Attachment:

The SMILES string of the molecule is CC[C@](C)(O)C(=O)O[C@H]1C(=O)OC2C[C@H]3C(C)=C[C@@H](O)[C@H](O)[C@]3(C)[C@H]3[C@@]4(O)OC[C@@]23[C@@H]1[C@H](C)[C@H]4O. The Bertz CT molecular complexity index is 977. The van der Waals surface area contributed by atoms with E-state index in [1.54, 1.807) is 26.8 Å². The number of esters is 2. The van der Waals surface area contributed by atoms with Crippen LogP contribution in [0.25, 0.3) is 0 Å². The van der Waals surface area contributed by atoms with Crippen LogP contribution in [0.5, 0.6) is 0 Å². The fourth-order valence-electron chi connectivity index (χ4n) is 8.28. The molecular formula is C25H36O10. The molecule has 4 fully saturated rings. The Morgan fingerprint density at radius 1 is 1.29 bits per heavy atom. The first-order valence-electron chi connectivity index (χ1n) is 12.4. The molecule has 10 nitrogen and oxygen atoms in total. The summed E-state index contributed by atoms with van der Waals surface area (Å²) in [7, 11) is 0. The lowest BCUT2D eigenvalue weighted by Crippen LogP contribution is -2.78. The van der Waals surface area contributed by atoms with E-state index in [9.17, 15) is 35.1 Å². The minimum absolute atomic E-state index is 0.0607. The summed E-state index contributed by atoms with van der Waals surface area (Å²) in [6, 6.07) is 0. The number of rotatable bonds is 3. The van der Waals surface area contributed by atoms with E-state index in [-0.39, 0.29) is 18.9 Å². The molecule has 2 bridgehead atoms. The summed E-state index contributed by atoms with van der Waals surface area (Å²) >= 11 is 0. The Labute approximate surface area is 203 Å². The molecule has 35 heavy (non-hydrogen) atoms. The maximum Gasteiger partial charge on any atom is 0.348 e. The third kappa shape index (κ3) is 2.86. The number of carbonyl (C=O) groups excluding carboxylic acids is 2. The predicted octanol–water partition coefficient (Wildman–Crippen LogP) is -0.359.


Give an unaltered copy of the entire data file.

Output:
The SMILES string of the molecule is CC[C@](C)(O)C(=O)O[C@H]1C(=O)OC2C[C@H]3C(C)=C[C@@H](O)[C@H](O)[C@]3(C)[C@H]3[C@@]4(O)OC[C@@]23[C@@H]1[C@H](C)[C@H]4O. The Bertz CT molecular complexity index is 977. The van der Waals surface area contributed by atoms with E-state index in [1.54, 1.807) is 26.8 Å². The number of esters is 2. The van der Waals surface area contributed by atoms with Crippen LogP contribution in [0.25, 0.3) is 0 Å². The van der Waals surface area contributed by atoms with Crippen LogP contribution in [0.5, 0.6) is 0 Å². The fourth-order valence-electron chi connectivity index (χ4n) is 8.28. The molecular formula is C25H36O10. The molecule has 4 fully saturated rings. The Morgan fingerprint density at radius 1 is 1.29 bits per heavy atom. The first-order valence-electron chi connectivity index (χ1n) is 12.4. The molecule has 10 nitrogen and oxygen atoms in total. The summed E-state index contributed by atoms with van der Waals surface area (Å²) in [7, 11) is 0. The lowest BCUT2D eigenvalue weighted by Crippen LogP contribution is -2.78. The van der Waals surface area contributed by atoms with E-state index in [9.17, 15) is 35.1 Å². The minimum absolute atomic E-state index is 0.0607. The summed E-state index contributed by atoms with van der Waals surface area (Å²) in [6, 6.07) is 0. The number of rotatable bonds is 3. The van der Waals surface area contributed by atoms with E-state index in [-0.39, 0.29) is 18.9 Å². The molecule has 2 bridgehead atoms. The summed E-state index contributed by atoms with van der Waals surface area (Å²) >= 11 is 0. The Labute approximate surface area is 203 Å². The molecule has 35 heavy (non-hydrogen) atoms. The maximum Gasteiger partial charge on any atom is 0.348 e. The third kappa shape index (κ3) is 2.86. The number of carbonyl (C=O) groups excluding carboxylic acids is 2. The predicted octanol–water partition coefficient (Wildman–Crippen LogP) is -0.359.